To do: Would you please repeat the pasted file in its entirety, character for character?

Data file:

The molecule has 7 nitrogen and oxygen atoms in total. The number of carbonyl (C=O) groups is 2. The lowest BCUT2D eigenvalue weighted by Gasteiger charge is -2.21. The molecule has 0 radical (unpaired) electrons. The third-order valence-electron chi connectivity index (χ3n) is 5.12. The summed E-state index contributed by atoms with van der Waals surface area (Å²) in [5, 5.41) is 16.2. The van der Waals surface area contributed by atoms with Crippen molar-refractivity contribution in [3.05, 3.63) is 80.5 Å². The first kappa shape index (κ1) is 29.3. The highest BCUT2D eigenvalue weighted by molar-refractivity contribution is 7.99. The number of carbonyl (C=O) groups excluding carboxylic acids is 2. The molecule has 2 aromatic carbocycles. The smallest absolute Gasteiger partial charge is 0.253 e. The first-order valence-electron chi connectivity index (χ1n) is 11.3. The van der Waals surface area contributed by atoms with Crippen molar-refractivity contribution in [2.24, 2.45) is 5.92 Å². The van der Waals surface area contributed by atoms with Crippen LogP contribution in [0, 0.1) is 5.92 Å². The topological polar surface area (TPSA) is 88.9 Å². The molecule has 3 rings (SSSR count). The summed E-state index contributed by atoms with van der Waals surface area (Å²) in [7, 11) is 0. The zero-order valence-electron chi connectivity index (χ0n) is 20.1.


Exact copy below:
The molecule has 7 nitrogen and oxygen atoms in total. The number of carbonyl (C=O) groups is 2. The lowest BCUT2D eigenvalue weighted by Gasteiger charge is -2.21. The molecule has 0 radical (unpaired) electrons. The third-order valence-electron chi connectivity index (χ3n) is 5.12. The summed E-state index contributed by atoms with van der Waals surface area (Å²) in [5, 5.41) is 16.2. The van der Waals surface area contributed by atoms with Crippen molar-refractivity contribution in [3.05, 3.63) is 80.5 Å². The first kappa shape index (κ1) is 29.3. The highest BCUT2D eigenvalue weighted by molar-refractivity contribution is 7.99. The number of carbonyl (C=O) groups excluding carboxylic acids is 2. The molecule has 2 aromatic carbocycles. The smallest absolute Gasteiger partial charge is 0.253 e. The first-order valence-electron chi connectivity index (χ1n) is 11.3. The van der Waals surface area contributed by atoms with Crippen molar-refractivity contribution in [2.24, 2.45) is 5.92 Å². The van der Waals surface area contributed by atoms with Crippen LogP contribution in [0, 0.1) is 5.92 Å². The topological polar surface area (TPSA) is 88.9 Å². The molecule has 3 rings (SSSR count). The summed E-state index contributed by atoms with van der Waals surface area (Å²) in [7, 11) is 0. The zero-order valence-electron chi connectivity index (χ0n) is 20.1.